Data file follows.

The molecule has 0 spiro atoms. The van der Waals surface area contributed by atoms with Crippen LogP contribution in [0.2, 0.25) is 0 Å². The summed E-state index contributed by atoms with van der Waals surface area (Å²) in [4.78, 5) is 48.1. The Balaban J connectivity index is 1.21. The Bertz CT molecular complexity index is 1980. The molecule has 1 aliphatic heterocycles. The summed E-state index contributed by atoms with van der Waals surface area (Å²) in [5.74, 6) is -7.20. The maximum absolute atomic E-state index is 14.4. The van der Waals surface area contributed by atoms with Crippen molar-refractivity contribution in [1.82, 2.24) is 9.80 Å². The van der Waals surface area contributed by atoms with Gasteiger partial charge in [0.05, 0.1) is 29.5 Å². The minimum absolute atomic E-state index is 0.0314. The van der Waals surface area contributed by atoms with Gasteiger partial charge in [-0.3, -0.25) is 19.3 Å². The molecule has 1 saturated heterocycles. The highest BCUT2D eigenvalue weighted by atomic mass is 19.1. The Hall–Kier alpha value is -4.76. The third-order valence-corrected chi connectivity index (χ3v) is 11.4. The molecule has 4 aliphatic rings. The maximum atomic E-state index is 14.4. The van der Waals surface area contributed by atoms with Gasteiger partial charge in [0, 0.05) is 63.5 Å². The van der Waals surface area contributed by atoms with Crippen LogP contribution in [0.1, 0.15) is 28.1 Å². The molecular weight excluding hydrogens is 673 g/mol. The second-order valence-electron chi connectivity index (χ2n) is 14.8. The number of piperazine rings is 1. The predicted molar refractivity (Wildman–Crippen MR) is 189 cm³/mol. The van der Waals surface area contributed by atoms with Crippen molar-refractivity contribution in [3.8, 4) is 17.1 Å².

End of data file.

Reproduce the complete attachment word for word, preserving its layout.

The molecule has 0 spiro atoms. The van der Waals surface area contributed by atoms with Crippen LogP contribution in [0.2, 0.25) is 0 Å². The summed E-state index contributed by atoms with van der Waals surface area (Å²) in [4.78, 5) is 48.1. The Balaban J connectivity index is 1.21. The Bertz CT molecular complexity index is 1980. The molecule has 1 aliphatic heterocycles. The summed E-state index contributed by atoms with van der Waals surface area (Å²) in [5.74, 6) is -7.20. The maximum absolute atomic E-state index is 14.4. The van der Waals surface area contributed by atoms with Crippen molar-refractivity contribution in [1.82, 2.24) is 9.80 Å². The van der Waals surface area contributed by atoms with Gasteiger partial charge in [0.05, 0.1) is 29.5 Å². The minimum absolute atomic E-state index is 0.0314. The van der Waals surface area contributed by atoms with Gasteiger partial charge in [-0.3, -0.25) is 19.3 Å². The molecule has 1 saturated heterocycles. The highest BCUT2D eigenvalue weighted by atomic mass is 19.1. The Hall–Kier alpha value is -4.76. The third-order valence-corrected chi connectivity index (χ3v) is 11.4. The molecule has 4 aliphatic rings. The maximum atomic E-state index is 14.4. The van der Waals surface area contributed by atoms with Gasteiger partial charge in [0, 0.05) is 63.5 Å². The van der Waals surface area contributed by atoms with Crippen LogP contribution in [0.1, 0.15) is 28.1 Å². The molecular weight excluding hydrogens is 673 g/mol. The second-order valence-electron chi connectivity index (χ2n) is 14.8. The number of piperazine rings is 1. The predicted molar refractivity (Wildman–Crippen MR) is 189 cm³/mol. The van der Waals surface area contributed by atoms with Crippen molar-refractivity contribution in [3.8, 4) is 17.1 Å².